Hydration: Fluids are essential for optimal health and athletic performance. You need about 80-100 oz. of fluid per day to support the transportation of essential nutrients to your muscles and organs. Water is key for keeping our joints fluid, muscle contraction and overall focus. A drop in 1-2% of your total body weight can result in declines in your performance ranging from cognition, muscle contraction, speed and overall fatigue. For every pound lost around training, replace with 16 to 24 oz. of fluid.
So, as you’re learning nutrition plays a pivotal role in your health and performance. Nutrition is truly a tool to support the overall maintenance and strength of your body, which is a machine. Your plate should reflect your health and performance goals.
To perform at your best, it’s important to eat the rainbow and get a balance from most IF NOT ALL food groups at every meal. The size of those portions may increase or decrease provided the season. For this specific article, we are in the off-season, so additional whole grains or carbs may not be necessary. However, eating for health and fueling for activity requires the right amount. What does that look like roughly? For girls, that can be anywhere from 2400-3000 kcal per day and boys 2800-3500 kcal per day. In each hour soccer athletes can burn up to 500-700 kcal per hour.
Nutrition with Wendi Quick Nutrition Tips:
Eat breakfast every day, non-negotiable.
Eat real food, prioritize nutrients from whole foods instead of supplements.
Do not skip meals – all meals matter.
Assess hunger, if you’re hungry post-meal, load up on more veggies!
Drink plenty of fluids (80-100 oz.).
Always reach for baked, grilled, steamed, broiled, roasted and never fried.
To ensure good sleep avoid high-fat, spicy or overly large meals prior to bed.
Eat the rainbow, focus on lean proteins, quality fats and fluids at each meal.
Consume quality nutrients every 2-3 hours to avoid hunger and support proper energy levels.
Sample Meal Ideas for Athletes (Nutrition with Wendi)SM
Sample Meal Ideas for Athletes (Nutrition with Wendi)SM
(Protein + fiber rich food + fruit/veggie)
(1-2 carb choices + 1-2 oz. protein)
(Protein + whole grain + fruit/veggie)
(Protein + whole grain + fruit/veggie)
(Protein + Carb within 30-60 min of training
(Little protein + some carb, (60-min of bed))
2 egg veggie omelet + whole grain English muffin with avocado1-2 cups of water
Oatmeal or overnight oats prepared with cow’s or soy milk + sliced almonds + peaches (see recipe)
1-2 cups of water
Sugar snap peas, sliced bell peppers + hummus or low-fat ranch dip
3 oz. of salmon or (baked fish option) veggie salad, avocado, whole-wheat roll
1-2 cups of water
Tomato basil wrap with tofu + sautéed mushrooms and onions + frozen grapes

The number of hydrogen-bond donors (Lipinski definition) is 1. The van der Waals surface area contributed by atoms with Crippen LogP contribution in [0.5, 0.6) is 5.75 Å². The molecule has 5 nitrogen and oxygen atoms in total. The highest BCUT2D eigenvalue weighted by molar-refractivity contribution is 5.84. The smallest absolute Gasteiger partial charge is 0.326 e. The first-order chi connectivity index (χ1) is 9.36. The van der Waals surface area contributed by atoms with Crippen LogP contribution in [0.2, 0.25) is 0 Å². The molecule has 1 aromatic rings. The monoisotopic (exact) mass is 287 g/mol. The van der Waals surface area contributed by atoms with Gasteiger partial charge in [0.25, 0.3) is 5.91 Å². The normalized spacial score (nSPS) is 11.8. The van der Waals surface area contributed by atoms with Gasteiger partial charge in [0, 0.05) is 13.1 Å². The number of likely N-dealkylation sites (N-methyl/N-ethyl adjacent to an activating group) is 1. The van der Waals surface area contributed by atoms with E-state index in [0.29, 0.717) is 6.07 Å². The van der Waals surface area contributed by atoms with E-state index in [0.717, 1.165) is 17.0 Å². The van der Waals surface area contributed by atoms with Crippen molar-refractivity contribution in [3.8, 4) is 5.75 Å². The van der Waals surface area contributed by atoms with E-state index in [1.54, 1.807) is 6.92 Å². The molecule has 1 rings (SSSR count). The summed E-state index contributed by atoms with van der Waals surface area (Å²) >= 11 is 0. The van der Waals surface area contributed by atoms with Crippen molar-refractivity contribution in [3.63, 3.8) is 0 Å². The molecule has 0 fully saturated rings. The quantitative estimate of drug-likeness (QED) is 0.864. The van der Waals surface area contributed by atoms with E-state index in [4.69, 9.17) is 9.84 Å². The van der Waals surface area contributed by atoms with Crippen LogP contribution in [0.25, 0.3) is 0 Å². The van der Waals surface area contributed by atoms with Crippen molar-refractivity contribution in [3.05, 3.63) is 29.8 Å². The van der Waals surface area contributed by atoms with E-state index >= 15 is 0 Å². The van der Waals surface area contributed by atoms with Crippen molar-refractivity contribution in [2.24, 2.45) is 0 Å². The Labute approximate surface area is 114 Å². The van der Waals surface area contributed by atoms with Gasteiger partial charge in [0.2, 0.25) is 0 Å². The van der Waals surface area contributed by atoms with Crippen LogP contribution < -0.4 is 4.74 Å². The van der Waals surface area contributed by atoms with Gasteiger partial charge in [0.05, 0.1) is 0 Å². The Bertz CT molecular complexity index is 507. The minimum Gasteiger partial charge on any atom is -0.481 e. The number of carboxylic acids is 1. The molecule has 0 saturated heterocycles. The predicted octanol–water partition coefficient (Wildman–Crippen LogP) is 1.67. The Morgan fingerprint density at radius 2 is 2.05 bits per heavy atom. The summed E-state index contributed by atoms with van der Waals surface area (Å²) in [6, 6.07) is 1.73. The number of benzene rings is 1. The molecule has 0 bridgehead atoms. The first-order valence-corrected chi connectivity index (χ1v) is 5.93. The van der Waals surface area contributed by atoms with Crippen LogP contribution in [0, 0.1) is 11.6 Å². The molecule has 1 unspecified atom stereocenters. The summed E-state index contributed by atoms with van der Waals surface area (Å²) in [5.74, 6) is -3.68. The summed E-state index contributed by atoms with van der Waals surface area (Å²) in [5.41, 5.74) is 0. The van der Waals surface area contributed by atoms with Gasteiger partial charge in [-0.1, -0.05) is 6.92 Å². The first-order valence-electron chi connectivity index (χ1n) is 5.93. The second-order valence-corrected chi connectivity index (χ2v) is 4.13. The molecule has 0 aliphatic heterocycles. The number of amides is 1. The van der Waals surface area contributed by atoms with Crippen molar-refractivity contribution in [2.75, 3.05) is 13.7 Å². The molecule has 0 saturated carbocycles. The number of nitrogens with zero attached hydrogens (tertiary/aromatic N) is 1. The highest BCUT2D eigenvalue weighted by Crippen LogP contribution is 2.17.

1-2 cups of water or 8 oz. of low-fat milk
2 Hard-boiled eggs + blueberries
Banana soft-serve (combine ½ scoop protein powder + ice + frozen banana with 4 oz. of milk)
About the Authors
Erica Suter is a certified strength and conditioning coach in Baltimore, Maryland, as well as online for thousands of youth soccer players. She works with kids starting at the elementary level and going all the way up to the college level. She believes in long-term athletic development and the gradual progression of physical training for safe and effective results. She helps youth master the basic skills of balance, coordination, and stability, and ensures they blossom into powerful, fast and strong athlete when they’re older. She has written two books on youth strength and conditioning, Total Youth Soccer Fitness, and Total Youth Soccer Fitness 365, a year-round program for young soccer players to develop their speed, strength and conditioning.
Wendi Irlbeck, MS, RDN is a registered dietitian nutritionist, health & fitness coach and former college athlete. Wendi utilizes evidence-based science to create nutrition programs for athletes to optimize performance, minimize health risks, and enhance recovery from training while focusing oninjury prevention. Wendi partners with parents, sports performance staff, special needs and recreational athletes and organizations to eat and fuel for success. Wendi specializes in sports nutrition serving elite youth athletes as well as collegiate athletes teaching them the importance of getting back to the basics. She is a former sports dietitian for the Dairy Council of Michigan, is an adjunct instructor in Kinesiology, Health and Wellness Division at Lansing Community College in Lansing, Michigan. She earned both her B.S. and M.S. at the University of Wisconsin-Stout and has spent time learning from several professionals in the field along with an internship at the University of Florida. Wendi is based in East Lansing, Michigan with her own nutrition consulting business.